• Pacific Coast and Peninsula:

A cold Friday is forecast for most of the coast along Highway 1 from Pacifica to Half Moon Bay. Watch for highs that struggle to reach 60 degrees before dropping rapidly after sunset. Thankfully, some welcome warm air will hit the coast on Saturday, pushing daily highs into the upper 60s. However, expect some windy conditions with this setup, particularly along Half Moon Bay where short winds of 15-20mph could develop on Saturday afternoon. Temperatures will then start to drop on Sunday as the north-easterly winds slowly switch to north-westerly winds by the end of the weekend.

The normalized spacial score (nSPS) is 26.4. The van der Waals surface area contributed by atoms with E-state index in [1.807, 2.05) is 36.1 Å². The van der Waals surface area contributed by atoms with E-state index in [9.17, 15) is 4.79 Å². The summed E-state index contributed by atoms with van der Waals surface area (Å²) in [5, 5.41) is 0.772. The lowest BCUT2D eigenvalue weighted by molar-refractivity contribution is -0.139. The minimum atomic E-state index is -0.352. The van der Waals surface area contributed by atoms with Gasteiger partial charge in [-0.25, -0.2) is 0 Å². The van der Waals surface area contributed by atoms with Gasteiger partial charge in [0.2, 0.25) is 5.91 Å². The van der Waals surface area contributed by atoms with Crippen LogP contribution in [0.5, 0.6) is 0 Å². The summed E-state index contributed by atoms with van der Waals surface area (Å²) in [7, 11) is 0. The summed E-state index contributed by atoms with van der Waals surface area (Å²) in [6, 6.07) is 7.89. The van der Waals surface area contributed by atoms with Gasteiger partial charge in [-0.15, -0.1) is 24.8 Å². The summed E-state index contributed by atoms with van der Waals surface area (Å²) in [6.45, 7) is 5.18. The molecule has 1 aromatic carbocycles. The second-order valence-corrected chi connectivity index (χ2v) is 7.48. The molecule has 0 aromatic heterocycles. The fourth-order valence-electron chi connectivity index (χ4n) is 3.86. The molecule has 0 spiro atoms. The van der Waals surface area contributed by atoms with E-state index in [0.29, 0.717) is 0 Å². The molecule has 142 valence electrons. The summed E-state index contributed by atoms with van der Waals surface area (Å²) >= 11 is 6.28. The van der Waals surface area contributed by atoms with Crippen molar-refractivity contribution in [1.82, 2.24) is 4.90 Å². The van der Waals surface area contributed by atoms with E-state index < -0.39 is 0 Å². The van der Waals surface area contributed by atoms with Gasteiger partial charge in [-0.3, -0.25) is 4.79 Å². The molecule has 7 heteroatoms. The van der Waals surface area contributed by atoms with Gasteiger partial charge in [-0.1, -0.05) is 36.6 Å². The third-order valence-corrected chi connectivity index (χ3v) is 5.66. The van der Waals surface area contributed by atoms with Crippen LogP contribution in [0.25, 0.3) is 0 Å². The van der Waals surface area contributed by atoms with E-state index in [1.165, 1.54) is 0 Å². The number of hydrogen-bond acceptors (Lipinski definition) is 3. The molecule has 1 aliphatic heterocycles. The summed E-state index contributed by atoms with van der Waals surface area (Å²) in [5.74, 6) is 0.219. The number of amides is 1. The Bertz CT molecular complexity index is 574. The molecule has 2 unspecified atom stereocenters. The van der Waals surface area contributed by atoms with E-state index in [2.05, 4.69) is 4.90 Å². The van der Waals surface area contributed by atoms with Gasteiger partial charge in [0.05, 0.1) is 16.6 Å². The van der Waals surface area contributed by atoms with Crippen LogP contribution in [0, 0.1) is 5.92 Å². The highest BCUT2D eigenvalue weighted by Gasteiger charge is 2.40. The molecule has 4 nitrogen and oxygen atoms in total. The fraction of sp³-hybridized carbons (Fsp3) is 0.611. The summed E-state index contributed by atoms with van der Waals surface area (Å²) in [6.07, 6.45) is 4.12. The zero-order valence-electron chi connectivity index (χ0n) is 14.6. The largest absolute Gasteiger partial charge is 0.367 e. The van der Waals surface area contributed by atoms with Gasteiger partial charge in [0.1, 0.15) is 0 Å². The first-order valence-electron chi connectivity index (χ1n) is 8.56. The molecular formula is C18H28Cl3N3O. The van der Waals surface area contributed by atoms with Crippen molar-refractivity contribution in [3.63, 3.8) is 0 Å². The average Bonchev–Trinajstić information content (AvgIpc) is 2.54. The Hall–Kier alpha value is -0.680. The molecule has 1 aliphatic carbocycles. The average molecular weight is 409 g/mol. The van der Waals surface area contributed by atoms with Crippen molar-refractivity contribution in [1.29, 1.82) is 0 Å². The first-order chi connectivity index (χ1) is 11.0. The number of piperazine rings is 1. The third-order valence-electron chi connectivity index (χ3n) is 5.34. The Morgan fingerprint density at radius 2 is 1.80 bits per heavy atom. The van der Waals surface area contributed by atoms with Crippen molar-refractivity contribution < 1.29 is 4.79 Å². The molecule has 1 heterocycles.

Watch for a similar temperature swing across the rest of the peninsula this weekend. Friday’s highs will be in the low 60s between San Francisco International Airport and Millbrae. You can also expect brief gusts of up to 20mph across the peninsula on Friday as dry northeast winds pick up. Slightly higher daily highs are expected for Friday as you head south on the 101 towards Foster City, Redwood City, Menlo Park and Atherton. You can look for highs in the mid-60s along this section of the peninsula, along with breezy 15-20 mph winds. Winds ease quickly on Saturday and temperatures will peak along the 101 corridor in the upper 60s before northwesterly winds erode Sunday’s highs by about 3 to 5 degrees.

• North Bay: